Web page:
...Photographs should be protected from extended exposure to intense light sources. Limit exhibition times, control light exposure, and monitor the condition of the photographs carefully. Prolonged or permanent display of photographs is not recommended. Use unbuffered ragboard mats, and frame photographs with archivally sound materials. Use ultraviolet-filtering plexiglass to help protect the photographs during light exposure. Reproduce vulnerable or unique images and display the duplicate image; in this way, the original photograph can be properly stored and preserved.

Disaster preparedness begins by evaluating the storage location and the potential for damage in the event of a fire, flood, or other emergency. It is important to create a disaster preparedness plan that addresses the specific needs of the collection before a disaster occurs.

The location and manner in which photographs are housed can be the first line of defense. Identify photographic materials that are at higher risk of damage or loss. Remove all potentially damaging materials such as paper clips and poor-quality enclosures. Store negatives and prints in separate locations to increase the possibility of an image surviving a catastrophe. If a disaster occurs, protect the collection from damage by covering it with plastic sheeting and/or removing it from the affected area. If using plastic, make sure not to trap in moisture as this could lead to mold growth. Evaluate the situation and document the damage that has occurred. Contact a conservator as soon as possible for assistance and advice on the recovery and repair of damaged materials.

PS .If your photograph requires special attention or you are unsure about how to protect it, you should contact a conservator.To search for a conservator near you.

Cabaret of Spirits ATELIER

Cabaret of Spirits ATELIER

Treatment Options for Photographic Materials may include

mold removal
surface cleaning
stain reduction (only if possible and safe to do so)
tape and adhesive removal
separation from poor quality mounts
consolidation of cracked or flaking emulsion
mending tears or breaks
conservation of cased photographs and case repair
electro-cleansing of tarnished daguerreotypes
rehousing options
four-flap enclosures
clamshell boxes
polyester sleeves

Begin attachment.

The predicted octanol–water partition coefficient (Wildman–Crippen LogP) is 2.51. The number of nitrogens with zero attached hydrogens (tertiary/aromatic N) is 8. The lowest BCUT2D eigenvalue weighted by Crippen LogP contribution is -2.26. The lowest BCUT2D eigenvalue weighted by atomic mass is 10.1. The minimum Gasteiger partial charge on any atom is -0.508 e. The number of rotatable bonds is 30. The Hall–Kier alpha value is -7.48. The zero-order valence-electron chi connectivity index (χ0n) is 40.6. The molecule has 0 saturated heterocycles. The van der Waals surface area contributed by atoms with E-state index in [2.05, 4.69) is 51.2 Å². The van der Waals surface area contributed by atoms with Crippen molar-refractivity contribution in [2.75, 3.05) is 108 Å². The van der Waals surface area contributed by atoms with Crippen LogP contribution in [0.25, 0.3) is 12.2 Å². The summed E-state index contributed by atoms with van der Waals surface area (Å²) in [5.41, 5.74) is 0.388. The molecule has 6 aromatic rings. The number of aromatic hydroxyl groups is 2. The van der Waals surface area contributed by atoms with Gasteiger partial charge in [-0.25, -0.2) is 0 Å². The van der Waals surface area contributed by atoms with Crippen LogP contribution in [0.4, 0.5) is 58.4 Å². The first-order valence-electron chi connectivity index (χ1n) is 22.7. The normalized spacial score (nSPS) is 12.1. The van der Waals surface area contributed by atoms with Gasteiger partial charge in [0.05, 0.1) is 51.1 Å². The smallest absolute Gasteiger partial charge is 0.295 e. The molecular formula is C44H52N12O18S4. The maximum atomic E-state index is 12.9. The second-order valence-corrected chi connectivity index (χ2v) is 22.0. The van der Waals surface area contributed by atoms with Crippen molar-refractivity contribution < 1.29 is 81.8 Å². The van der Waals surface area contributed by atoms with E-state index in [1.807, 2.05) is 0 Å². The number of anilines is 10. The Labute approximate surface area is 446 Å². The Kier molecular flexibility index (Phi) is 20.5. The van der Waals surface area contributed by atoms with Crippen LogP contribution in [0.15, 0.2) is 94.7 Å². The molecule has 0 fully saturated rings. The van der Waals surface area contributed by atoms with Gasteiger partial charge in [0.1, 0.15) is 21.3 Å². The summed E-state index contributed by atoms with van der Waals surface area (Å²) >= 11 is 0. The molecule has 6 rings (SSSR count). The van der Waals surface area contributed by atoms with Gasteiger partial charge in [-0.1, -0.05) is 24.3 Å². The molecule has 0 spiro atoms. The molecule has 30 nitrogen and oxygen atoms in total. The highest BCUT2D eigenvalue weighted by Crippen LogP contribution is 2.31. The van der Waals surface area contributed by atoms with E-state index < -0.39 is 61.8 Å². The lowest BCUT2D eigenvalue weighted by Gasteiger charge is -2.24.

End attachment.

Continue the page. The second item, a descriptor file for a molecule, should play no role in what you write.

conservation framing


Hundreds of millions of photographs have been lost over the years to natural disasters, wars, and the age-old urge to clean house. So there is something special about every old photograph that's survived. Someone decided to make it... someone else, to buy it... and a lot of someones decided to keep it over the years. Whether you're the caretaker of a treasured family album or a collector who has searched out the classics of photography, it's important to preserve and protect the images you value. Fortunately, there is new information about what to do and what to avoid. And there are specialized products available to help.



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Tuesday, 8 November 2011

Sheet of thin iron

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A tintype is easy to identify since it is metal, a thin sheet of black jappaned iron, coated with a collodion wet plate emulsion. The resulting image is a reversed positive one.
Another factor in the tintype's popularity was the development of the multi-lens camera, which could take multiple images on a single metal sheet. After being processed the sheet was cut apart leaving pictures of 2.5 x 3.5 inches usually. However, it was also possible to make very tiny portraits for buttons, campaign pins, etc., with 36 images on a 5 x 7 metal sheet.

Early tintypes were often put in old daguerreotype or ambrotype cases, so it is often difficult to distinguish between cased ambrotypes and tintypes. The easiest way is the magnet test. However, most tintypes are not found in cases, but loose or in photo albums. Establishing a date can be difficult because of the long period in which they were made. If the image has a chocolate-brown tone to it, it dates after 1870. To be more precise, the viewer must look at other aspects of the tintype's image, such as the props and the fashions.

Tintypes can be cleaned with a mild soap solution and then rinsed with distilled water. Since a tintype is metal, it should be thoroughly dried with a hair dryer. Although durable, tintypes can show signs of wear and abuse, such as creases and scratches. Nothing can be done to restore the original image, but professional photographers can eliminate many of these problems through retouching, etc., and provide a very good copy. The best way to store tintypes is in polyethylene sleeves, similar to the ones used for negative storage. This will protect the image and allow easy viewing.